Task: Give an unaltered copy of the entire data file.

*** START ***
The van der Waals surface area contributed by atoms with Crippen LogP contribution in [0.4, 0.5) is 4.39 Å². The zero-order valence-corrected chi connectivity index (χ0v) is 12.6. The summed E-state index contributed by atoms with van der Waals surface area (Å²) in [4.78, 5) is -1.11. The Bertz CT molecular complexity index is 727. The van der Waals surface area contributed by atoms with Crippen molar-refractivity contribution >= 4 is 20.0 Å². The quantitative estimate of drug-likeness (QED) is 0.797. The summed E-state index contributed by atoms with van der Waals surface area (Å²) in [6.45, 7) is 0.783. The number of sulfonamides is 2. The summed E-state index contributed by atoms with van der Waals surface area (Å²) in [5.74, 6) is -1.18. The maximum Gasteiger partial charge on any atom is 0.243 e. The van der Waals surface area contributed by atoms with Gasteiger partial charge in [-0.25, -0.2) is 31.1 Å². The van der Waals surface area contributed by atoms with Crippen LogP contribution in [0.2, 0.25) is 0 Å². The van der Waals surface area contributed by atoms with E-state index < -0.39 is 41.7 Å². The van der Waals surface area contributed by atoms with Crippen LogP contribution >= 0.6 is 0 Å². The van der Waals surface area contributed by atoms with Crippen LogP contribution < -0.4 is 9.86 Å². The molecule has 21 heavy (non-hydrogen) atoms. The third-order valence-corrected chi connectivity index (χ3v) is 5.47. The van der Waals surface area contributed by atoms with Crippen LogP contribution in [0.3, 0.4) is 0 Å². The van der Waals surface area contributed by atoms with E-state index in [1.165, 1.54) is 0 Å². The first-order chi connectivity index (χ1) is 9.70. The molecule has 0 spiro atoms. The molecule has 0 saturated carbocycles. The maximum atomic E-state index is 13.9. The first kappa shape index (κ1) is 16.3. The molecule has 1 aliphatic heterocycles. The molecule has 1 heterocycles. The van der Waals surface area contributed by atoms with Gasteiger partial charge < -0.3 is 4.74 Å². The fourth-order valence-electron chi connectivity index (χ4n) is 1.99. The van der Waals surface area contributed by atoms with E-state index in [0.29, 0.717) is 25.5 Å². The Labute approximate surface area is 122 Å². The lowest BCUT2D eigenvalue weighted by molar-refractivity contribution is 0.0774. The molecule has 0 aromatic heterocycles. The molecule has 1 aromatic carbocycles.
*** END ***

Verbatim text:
The van der Waals surface area contributed by atoms with Crippen LogP contribution in [0.4, 0.5) is 4.39 Å². The zero-order valence-corrected chi connectivity index (χ0v) is 12.6. The summed E-state index contributed by atoms with van der Waals surface area (Å²) in [4.78, 5) is -1.11. The Bertz CT molecular complexity index is 727. The van der Waals surface area contributed by atoms with Crippen molar-refractivity contribution >= 4 is 20.0 Å². The quantitative estimate of drug-likeness (QED) is 0.797. The summed E-state index contributed by atoms with van der Waals surface area (Å²) in [6.45, 7) is 0.783. The number of sulfonamides is 2. The summed E-state index contributed by atoms with van der Waals surface area (Å²) in [5.74, 6) is -1.18. The maximum Gasteiger partial charge on any atom is 0.243 e. The van der Waals surface area contributed by atoms with Gasteiger partial charge in [-0.25, -0.2) is 31.1 Å². The van der Waals surface area contributed by atoms with Crippen LogP contribution in [0.2, 0.25) is 0 Å². The van der Waals surface area contributed by atoms with E-state index < -0.39 is 41.7 Å². The van der Waals surface area contributed by atoms with Crippen LogP contribution >= 0.6 is 0 Å². The van der Waals surface area contributed by atoms with Crippen LogP contribution < -0.4 is 9.86 Å². The molecule has 21 heavy (non-hydrogen) atoms. The third-order valence-corrected chi connectivity index (χ3v) is 5.47. The van der Waals surface area contributed by atoms with Crippen LogP contribution in [0.3, 0.4) is 0 Å². The van der Waals surface area contributed by atoms with E-state index in [1.165, 1.54) is 0 Å². The first-order chi connectivity index (χ1) is 9.70. The molecule has 0 spiro atoms. The molecule has 0 saturated carbocycles. The maximum atomic E-state index is 13.9. The first kappa shape index (κ1) is 16.3. The molecule has 1 aliphatic heterocycles. The molecule has 1 heterocycles. The van der Waals surface area contributed by atoms with Gasteiger partial charge < -0.3 is 4.74 Å². The fourth-order valence-electron chi connectivity index (χ4n) is 1.99. The van der Waals surface area contributed by atoms with E-state index in [0.29, 0.717) is 25.5 Å². The Labute approximate surface area is 122 Å². The lowest BCUT2D eigenvalue weighted by molar-refractivity contribution is 0.0774. The molecule has 0 aromatic heterocycles. The molecule has 1 aromatic carbocycles.